Please RSVP to Gaby via text 805-795-0249 or gabyf@losrobleshomecare.com

VCHA Members Welcome!

*         Invite Homecare Professionals in the community to join our VCHA open house and join our association.
*         VCHA welcomes healthcare businesses that service the Ventura County area.
*         Board and Cares, Skilled Nursing Facilities, Caregiving, Home Health, etc.

For more information or to apply, click HERE

VCHA-Membership-Drive-Sept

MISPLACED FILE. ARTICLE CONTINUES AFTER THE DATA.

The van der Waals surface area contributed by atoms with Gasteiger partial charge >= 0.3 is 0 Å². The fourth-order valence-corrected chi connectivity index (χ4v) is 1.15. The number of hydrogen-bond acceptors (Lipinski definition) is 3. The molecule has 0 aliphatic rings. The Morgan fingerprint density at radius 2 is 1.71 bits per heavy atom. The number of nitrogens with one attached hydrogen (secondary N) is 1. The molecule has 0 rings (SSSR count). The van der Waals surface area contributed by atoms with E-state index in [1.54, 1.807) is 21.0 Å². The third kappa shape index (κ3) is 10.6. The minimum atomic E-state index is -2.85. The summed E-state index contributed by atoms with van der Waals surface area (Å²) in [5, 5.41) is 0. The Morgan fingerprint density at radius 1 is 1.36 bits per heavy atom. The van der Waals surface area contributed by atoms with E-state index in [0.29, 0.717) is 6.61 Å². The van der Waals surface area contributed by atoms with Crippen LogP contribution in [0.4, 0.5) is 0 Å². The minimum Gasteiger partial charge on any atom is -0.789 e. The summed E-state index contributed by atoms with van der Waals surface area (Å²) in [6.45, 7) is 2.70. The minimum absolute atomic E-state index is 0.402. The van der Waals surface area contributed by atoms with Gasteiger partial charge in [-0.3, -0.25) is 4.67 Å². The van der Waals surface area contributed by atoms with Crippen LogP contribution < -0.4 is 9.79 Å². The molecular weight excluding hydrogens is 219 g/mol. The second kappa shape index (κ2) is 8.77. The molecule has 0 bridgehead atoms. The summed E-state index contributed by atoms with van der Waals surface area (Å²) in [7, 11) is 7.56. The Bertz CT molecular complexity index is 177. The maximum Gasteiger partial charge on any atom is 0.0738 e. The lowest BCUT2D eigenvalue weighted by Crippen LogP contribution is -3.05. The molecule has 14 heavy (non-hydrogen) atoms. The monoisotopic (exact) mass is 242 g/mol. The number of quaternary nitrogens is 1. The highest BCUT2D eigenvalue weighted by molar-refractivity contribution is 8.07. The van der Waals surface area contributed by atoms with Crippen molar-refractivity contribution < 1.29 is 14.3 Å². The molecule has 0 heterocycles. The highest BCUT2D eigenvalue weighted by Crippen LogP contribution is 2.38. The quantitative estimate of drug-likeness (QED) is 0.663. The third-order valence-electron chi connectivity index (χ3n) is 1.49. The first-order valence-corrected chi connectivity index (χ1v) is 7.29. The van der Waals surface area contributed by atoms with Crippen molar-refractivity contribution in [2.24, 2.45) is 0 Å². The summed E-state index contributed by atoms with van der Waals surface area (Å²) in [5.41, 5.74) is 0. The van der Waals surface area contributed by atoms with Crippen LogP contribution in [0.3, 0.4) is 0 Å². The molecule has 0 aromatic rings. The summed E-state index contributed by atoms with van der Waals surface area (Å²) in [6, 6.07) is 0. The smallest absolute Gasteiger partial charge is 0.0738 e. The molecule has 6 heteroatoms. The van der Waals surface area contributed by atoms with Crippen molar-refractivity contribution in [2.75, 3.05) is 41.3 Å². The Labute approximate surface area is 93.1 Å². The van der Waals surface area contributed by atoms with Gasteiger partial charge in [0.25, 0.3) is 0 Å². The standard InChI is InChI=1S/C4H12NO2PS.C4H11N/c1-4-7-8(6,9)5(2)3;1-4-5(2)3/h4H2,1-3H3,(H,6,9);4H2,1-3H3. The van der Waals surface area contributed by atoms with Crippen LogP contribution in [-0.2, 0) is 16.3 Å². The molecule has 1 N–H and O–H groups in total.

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If you help care for your aging parent, then you’ve probably heard the importance of taking preventative measures against pneumonia. That’s because seniors are much more prone to catching the illness. In fact, according to a 2009 study, the annual incidence of pneumonia among adults over 65 is four times that of younger populations.[1] Read our FAQs to learn why and get tips to identify pneumonia symptoms and ensure a speedy recovery for your parent. What is pneumonia? Pneumonia is an infection (viral, bacterial, or fungal) of the lungs. Cases can range in severity. Milder cases sometimes get referred to as “walking” pneumonia because the infected person doesn’t have to stay in bed.[2] More severe cases require bedrest. Why are older adults more susceptible to pneumonia? A few factors make seniors more susceptible than younger people: Weakened Immune System While symptoms like chills, shortness of breath, and chest pain will stand out to younger individuals, they may register as fairly typical among seniors, given their already weakened immune response. As a result, a senior may not even notice the signs of pneumonia, and thus may not seek help.[3] Smaller Lung Capacity As we age, our lung capacity shrinks. This makes it harder to cough up sputum, the mucus our lungs secrete in order to clear infections. By consequence, infections can fester among older adults and, worse, the mucus may accumulate in the bronchial tubes, preventing oxygen from entering the blood and cells of the body.[4] Community-Acquired Pneumonia Residing in an assisted living community or nursing home puts your parent at greater risk of contracting pneumonia due to the close proximity of potentially infected residents, visitors, and workers. This is known as community-acquired pneumonia (CAP). Dementia and Alzheimer’s Older adults with dementia may not communicate that they’re not feeling well, thus allowing an infection to go unnoticed and worsen. Why is pneumonia a more serious condition... Read Original Article